“Meeting Gorbachev”

Restroom chatter after viewing Werner Herzog and Andre Singer’ s Gorbachev documentary dispersed in one communal sigh. One patron added, ” I did not realize what a nice man Mikhail was! ” An 87 year-old widower, who loved his wife and rose from the brilliant son of Russian peasants to head the Soviet Union comes across as profound, too.

In a series of three contemporary interviews and archival videos, Herzog and Singer elevate the man by showing a core of sensibility that reminded me of my father in both temperament and strength. Genuine, funny, and able to establish immediate rapport, Gorbachev shines as a world leader, who never forgot the people. Like a good personnel director, he listened and stayed positive. His task was to make life better for all, not just for the people in power. He visited all outposts of the Union, and he walked when he had to. The film’s title, “Meeting Gorbachev” is perfect. At one point as he stands nose to nose with a female citizen, he jokes that he can not get much closer.

While nuclear disarmament and the unification of Germany are highlighted, this documentary focuses on the personality of Mikhail Gorbachev. Based on his biography and on William Taubman’s book “ Gorbachev: His Life And Times” ( 2017) , we see him as intelligent, perceptive, wise, and somewhat tragic. He became a “ person non-grata” to those Russians who blamed him for the break-up of the Soviet Union in 1992. The end of the Cold War is what he takes credit for ~ using his power to make the world better for people.

We learn that his mother was strict and illiterate, and that his father Sergei, a war veteran told Mikhail on returning from the battle field that , “ we fought until we ran out of fight. That is how we must live.” Twenty million Russians were lost in World War II. We witness Easter flowers being placed on his parent’s graves. Respect was valued; recklessness looked down on.

The most prestigious university in Moscow was Moscow State, founded in 1755. Philosophy, Medicine, and Law  degrees were offered. Mikhail studied law and met his future partner, Raisa, here. Raisa studied philosophy. They married and had one daughter. Their union was said to be a profoundly happy one, and seeing Mikhail’s soft flow of tears as he talks about her death in 1991 is moving.

His genuineness permeates the film. Gorbachev was chosen as the youngest leader of the Soviet State, because of his extraordinary political talents. Perestroika, a series of reforms meant to improve the stagnant 1980’s Soviet economy, and Glasnost, a new transparency and openness by lifting press restrictions etc.., were at the top of Gorbachev s agenda. He believed that a complete restructuring was essential.  High -ranking officials were rankled. Hardliners and KGB types fought back. Rumors of ill health are debunked by Mikhail, but the power struggle forced his resignation in 1991. Tragic for everyone but Boris Yeltsin and his old-guard handlers.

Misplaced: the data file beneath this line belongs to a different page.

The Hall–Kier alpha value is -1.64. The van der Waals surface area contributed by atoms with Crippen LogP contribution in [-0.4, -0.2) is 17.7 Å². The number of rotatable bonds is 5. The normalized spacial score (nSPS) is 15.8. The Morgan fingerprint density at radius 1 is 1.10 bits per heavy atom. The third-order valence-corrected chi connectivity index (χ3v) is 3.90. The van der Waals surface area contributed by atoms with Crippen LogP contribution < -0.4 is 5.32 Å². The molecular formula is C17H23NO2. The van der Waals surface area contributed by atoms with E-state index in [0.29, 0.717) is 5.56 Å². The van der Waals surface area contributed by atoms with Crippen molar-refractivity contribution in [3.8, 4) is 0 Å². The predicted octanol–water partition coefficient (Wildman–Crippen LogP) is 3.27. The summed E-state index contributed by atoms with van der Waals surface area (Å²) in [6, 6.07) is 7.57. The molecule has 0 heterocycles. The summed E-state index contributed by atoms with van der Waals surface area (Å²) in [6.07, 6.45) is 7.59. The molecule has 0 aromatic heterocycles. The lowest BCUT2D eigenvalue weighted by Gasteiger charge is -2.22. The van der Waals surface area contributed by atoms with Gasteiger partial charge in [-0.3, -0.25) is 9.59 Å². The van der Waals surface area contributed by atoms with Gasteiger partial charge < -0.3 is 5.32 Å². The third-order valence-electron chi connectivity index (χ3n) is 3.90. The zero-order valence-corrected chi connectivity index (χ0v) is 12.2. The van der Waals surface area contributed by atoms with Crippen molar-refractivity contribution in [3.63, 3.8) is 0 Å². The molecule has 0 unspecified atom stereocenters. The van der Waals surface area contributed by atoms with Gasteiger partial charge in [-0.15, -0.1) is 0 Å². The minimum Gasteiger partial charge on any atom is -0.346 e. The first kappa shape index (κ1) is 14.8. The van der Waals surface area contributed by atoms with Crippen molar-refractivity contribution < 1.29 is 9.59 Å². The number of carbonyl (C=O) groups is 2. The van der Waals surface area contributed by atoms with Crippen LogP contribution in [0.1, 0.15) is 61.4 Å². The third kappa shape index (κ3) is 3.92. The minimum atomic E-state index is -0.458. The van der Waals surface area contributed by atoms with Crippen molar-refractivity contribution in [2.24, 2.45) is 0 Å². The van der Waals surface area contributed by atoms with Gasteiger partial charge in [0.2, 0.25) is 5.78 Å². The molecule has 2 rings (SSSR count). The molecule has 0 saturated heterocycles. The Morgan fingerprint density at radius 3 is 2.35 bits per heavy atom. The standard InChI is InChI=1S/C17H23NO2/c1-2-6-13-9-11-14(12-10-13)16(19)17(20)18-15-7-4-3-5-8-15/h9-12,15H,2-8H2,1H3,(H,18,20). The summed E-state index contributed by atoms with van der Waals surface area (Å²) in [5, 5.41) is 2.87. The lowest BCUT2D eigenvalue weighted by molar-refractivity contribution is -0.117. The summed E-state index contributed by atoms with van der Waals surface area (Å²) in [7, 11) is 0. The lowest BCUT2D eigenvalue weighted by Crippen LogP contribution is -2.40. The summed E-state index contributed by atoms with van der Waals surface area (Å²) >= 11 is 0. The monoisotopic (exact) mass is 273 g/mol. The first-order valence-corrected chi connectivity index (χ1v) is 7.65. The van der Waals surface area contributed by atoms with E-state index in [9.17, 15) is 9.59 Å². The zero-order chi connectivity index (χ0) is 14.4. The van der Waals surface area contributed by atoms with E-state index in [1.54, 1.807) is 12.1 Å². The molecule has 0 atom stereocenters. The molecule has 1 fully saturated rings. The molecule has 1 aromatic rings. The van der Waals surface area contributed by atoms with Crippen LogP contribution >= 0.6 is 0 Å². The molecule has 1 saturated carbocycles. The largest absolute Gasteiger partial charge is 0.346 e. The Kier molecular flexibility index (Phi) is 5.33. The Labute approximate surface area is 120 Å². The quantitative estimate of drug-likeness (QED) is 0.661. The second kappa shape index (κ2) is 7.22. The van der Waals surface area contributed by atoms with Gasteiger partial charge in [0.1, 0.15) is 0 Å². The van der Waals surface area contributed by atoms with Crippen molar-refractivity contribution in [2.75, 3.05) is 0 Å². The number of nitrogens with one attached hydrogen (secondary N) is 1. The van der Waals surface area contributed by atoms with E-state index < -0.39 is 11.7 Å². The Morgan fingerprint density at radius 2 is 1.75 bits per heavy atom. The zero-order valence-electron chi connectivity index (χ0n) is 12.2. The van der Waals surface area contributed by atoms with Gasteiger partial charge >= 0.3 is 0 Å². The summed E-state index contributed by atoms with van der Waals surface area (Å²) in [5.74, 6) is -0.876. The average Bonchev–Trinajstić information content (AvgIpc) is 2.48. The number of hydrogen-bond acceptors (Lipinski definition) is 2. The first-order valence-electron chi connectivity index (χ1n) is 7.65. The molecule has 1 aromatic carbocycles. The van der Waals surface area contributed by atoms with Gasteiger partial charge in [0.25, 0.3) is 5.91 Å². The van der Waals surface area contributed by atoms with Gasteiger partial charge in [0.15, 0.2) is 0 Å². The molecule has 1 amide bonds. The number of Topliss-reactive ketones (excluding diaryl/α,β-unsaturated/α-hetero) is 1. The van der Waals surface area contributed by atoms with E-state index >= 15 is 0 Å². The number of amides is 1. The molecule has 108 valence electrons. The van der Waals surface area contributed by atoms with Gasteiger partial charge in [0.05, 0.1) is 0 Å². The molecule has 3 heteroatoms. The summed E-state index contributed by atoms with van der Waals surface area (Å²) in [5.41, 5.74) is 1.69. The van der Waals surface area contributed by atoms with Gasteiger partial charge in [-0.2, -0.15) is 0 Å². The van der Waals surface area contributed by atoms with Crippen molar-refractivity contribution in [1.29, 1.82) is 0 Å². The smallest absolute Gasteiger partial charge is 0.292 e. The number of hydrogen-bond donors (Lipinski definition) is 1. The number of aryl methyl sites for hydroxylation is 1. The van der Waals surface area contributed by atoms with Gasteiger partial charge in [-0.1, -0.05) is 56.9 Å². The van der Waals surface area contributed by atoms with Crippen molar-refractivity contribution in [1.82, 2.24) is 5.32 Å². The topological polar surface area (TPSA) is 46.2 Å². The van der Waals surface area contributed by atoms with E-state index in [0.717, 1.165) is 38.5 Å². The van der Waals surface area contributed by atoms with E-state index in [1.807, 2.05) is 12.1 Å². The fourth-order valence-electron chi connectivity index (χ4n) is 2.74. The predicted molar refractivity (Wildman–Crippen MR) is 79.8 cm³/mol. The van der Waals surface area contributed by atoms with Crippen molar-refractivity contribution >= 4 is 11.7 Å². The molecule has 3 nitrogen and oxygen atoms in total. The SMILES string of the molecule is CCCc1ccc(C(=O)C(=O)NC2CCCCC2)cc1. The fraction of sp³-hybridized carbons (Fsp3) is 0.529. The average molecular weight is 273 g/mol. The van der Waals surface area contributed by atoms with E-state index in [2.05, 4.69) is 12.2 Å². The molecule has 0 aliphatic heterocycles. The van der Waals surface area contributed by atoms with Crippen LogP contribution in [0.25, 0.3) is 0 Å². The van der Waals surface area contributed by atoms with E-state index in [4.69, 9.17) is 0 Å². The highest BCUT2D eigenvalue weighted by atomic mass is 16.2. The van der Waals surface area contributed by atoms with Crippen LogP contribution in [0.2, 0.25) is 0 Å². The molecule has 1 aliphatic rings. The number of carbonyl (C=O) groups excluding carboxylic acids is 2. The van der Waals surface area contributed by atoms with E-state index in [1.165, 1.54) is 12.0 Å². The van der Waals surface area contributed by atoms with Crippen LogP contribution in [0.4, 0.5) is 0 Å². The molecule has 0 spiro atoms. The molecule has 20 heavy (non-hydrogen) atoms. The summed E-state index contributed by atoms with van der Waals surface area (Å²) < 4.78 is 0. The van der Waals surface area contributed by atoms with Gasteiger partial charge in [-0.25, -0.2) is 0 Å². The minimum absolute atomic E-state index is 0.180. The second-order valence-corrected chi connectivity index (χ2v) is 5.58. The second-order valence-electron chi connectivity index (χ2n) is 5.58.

At one point after the incompetence of  Chernobyl, Gorbachev intones that “people who do not understand cooperation and disarmament should get out of politics.” He wanted a ban on nuclear testing and the elimination of nuclear weapons. “ The death of civilization” he feared. He saw the banning of an entire class of intermediate range weapons as progress.

There were parts of this documentary that I loved. The way Gorbachev would touch his hearing aids to better hear Herzog was sweetly evocative of age. His love of sweets and his surrender to diabetes were likewise humanizing. His pregnant pauses effective in highlighting the weight of his words. Momentous handshakes, the collapse of the Berlin Wall, human longing for freedom and unity all touch us. Gorbachev’s  belief in Communism, his warm smile, his efforts, will stay with viewers.

The boogie-woogie being satirized in a Moscow University skit in the 1940’s, the modern methods of wheat harvesting and sheep shearing, the penchant for Russian medal giving, and Kremlin Wall burial rites add panache to the delight of        meeting Gorbachev for me.

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Christine Muller

Carrying a torch for film is what I have done for over forty years, thus the flambleau flamed when I was urged to start a blog. Saving suitcase loads of ticket stubs was no longer relevent so I had to change the game. Film has been important for me in the classroom and a respite for me outside of it. No other art form seems to edge the frayed seams of life as neatly as when a film is done well. I am happy that over one-hundred countries have citizens viewing my thoughts on Word Press, and a few leaving their own with me. Over thirteen hundred comments to date, and over three hundred films reviewed.

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